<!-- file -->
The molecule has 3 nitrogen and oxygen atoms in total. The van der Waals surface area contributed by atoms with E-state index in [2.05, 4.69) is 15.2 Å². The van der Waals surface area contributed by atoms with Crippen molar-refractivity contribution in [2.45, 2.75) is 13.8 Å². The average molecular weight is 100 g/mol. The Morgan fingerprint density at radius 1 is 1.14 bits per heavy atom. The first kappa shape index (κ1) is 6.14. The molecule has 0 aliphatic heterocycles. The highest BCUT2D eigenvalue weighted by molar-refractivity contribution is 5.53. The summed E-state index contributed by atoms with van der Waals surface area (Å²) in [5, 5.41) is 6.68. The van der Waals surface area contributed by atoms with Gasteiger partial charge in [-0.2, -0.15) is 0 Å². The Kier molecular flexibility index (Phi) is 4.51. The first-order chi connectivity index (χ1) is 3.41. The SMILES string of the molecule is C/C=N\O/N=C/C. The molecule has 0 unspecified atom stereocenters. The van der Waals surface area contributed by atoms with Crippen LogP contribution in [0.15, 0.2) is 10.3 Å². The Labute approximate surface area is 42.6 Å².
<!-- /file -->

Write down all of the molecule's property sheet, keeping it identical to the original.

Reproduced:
The molecule has 3 nitrogen and oxygen atoms in total. The van der Waals surface area contributed by atoms with E-state index in [2.05, 4.69) is 15.2 Å². The van der Waals surface area contributed by atoms with Crippen molar-refractivity contribution in [2.45, 2.75) is 13.8 Å². The average molecular weight is 100 g/mol. The Morgan fingerprint density at radius 1 is 1.14 bits per heavy atom. The first kappa shape index (κ1) is 6.14. The molecule has 0 aliphatic heterocycles. The highest BCUT2D eigenvalue weighted by molar-refractivity contribution is 5.53. The summed E-state index contributed by atoms with van der Waals surface area (Å²) in [5, 5.41) is 6.68. The van der Waals surface area contributed by atoms with Gasteiger partial charge in [-0.2, -0.15) is 0 Å². The Kier molecular flexibility index (Phi) is 4.51. The first-order chi connectivity index (χ1) is 3.41. The SMILES string of the molecule is C/C=N\O/N=C/C. The molecule has 0 unspecified atom stereocenters. The van der Waals surface area contributed by atoms with Crippen LogP contribution in [0.15, 0.2) is 10.3 Å². The Labute approximate surface area is 42.6 Å².